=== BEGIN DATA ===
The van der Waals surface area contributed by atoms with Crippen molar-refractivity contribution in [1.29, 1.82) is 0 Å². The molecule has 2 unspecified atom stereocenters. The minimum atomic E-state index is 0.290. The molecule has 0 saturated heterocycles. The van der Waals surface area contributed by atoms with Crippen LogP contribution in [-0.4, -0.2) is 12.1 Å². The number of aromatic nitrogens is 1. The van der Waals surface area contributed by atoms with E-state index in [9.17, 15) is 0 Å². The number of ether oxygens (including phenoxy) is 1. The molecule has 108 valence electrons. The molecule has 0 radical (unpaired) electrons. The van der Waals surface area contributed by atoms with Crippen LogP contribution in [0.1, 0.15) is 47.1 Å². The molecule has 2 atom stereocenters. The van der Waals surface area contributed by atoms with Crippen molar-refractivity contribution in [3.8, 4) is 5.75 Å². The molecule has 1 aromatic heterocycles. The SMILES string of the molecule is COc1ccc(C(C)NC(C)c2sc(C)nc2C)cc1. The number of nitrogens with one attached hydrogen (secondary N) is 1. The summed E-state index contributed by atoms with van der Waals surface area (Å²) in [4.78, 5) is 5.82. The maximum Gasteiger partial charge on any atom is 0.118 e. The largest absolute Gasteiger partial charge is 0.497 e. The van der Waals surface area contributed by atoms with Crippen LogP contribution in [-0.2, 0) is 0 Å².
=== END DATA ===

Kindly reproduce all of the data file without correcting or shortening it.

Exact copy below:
The van der Waals surface area contributed by atoms with Crippen molar-refractivity contribution in [1.29, 1.82) is 0 Å². The molecule has 2 unspecified atom stereocenters. The minimum atomic E-state index is 0.290. The molecule has 0 saturated heterocycles. The van der Waals surface area contributed by atoms with Crippen LogP contribution in [-0.4, -0.2) is 12.1 Å². The number of aromatic nitrogens is 1. The van der Waals surface area contributed by atoms with E-state index in [9.17, 15) is 0 Å². The number of ether oxygens (including phenoxy) is 1. The molecule has 108 valence electrons. The molecule has 0 radical (unpaired) electrons. The van der Waals surface area contributed by atoms with Crippen LogP contribution in [0.1, 0.15) is 47.1 Å². The molecule has 2 atom stereocenters. The van der Waals surface area contributed by atoms with Crippen molar-refractivity contribution in [3.8, 4) is 5.75 Å². The molecule has 1 aromatic heterocycles. The SMILES string of the molecule is COc1ccc(C(C)NC(C)c2sc(C)nc2C)cc1. The number of nitrogens with one attached hydrogen (secondary N) is 1. The summed E-state index contributed by atoms with van der Waals surface area (Å²) in [4.78, 5) is 5.82. The maximum Gasteiger partial charge on any atom is 0.118 e. The largest absolute Gasteiger partial charge is 0.497 e. The van der Waals surface area contributed by atoms with Crippen LogP contribution in [-0.2, 0) is 0 Å².